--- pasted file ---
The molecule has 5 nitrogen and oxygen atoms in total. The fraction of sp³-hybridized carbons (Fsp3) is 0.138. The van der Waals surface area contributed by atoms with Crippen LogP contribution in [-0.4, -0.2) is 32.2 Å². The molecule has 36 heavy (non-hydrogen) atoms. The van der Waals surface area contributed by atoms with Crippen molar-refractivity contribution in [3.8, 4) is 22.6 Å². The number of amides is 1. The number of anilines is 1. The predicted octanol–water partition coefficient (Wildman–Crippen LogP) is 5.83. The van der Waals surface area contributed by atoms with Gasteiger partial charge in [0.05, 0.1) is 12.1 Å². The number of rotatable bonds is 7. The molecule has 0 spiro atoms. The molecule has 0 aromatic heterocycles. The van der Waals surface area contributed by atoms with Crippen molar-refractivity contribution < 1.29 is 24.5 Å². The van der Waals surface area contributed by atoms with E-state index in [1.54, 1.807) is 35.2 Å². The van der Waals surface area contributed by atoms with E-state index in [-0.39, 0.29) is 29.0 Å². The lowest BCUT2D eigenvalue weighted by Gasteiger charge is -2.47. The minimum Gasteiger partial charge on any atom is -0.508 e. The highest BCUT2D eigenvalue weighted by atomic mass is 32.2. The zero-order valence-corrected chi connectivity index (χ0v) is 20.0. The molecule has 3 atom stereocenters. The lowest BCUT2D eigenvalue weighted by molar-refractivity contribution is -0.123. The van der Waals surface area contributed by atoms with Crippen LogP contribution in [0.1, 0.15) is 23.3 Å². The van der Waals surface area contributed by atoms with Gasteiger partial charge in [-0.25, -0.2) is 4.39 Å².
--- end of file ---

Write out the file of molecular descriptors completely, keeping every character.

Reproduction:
The molecule has 5 nitrogen and oxygen atoms in total. The fraction of sp³-hybridized carbons (Fsp3) is 0.138. The van der Waals surface area contributed by atoms with Crippen LogP contribution in [-0.4, -0.2) is 32.2 Å². The molecule has 36 heavy (non-hydrogen) atoms. The van der Waals surface area contributed by atoms with Crippen molar-refractivity contribution in [3.8, 4) is 22.6 Å². The number of amides is 1. The number of anilines is 1. The predicted octanol–water partition coefficient (Wildman–Crippen LogP) is 5.83. The van der Waals surface area contributed by atoms with Gasteiger partial charge in [0.05, 0.1) is 12.1 Å². The number of rotatable bonds is 7. The molecule has 0 spiro atoms. The molecule has 0 aromatic heterocycles. The van der Waals surface area contributed by atoms with Crippen molar-refractivity contribution < 1.29 is 24.5 Å². The van der Waals surface area contributed by atoms with E-state index in [1.54, 1.807) is 35.2 Å². The van der Waals surface area contributed by atoms with E-state index in [-0.39, 0.29) is 29.0 Å². The lowest BCUT2D eigenvalue weighted by Gasteiger charge is -2.47. The minimum Gasteiger partial charge on any atom is -0.508 e. The highest BCUT2D eigenvalue weighted by atomic mass is 32.2. The zero-order valence-corrected chi connectivity index (χ0v) is 20.0. The molecule has 3 atom stereocenters. The lowest BCUT2D eigenvalue weighted by molar-refractivity contribution is -0.123. The van der Waals surface area contributed by atoms with Crippen LogP contribution in [0.1, 0.15) is 23.3 Å². The van der Waals surface area contributed by atoms with Gasteiger partial charge in [-0.25, -0.2) is 4.39 Å².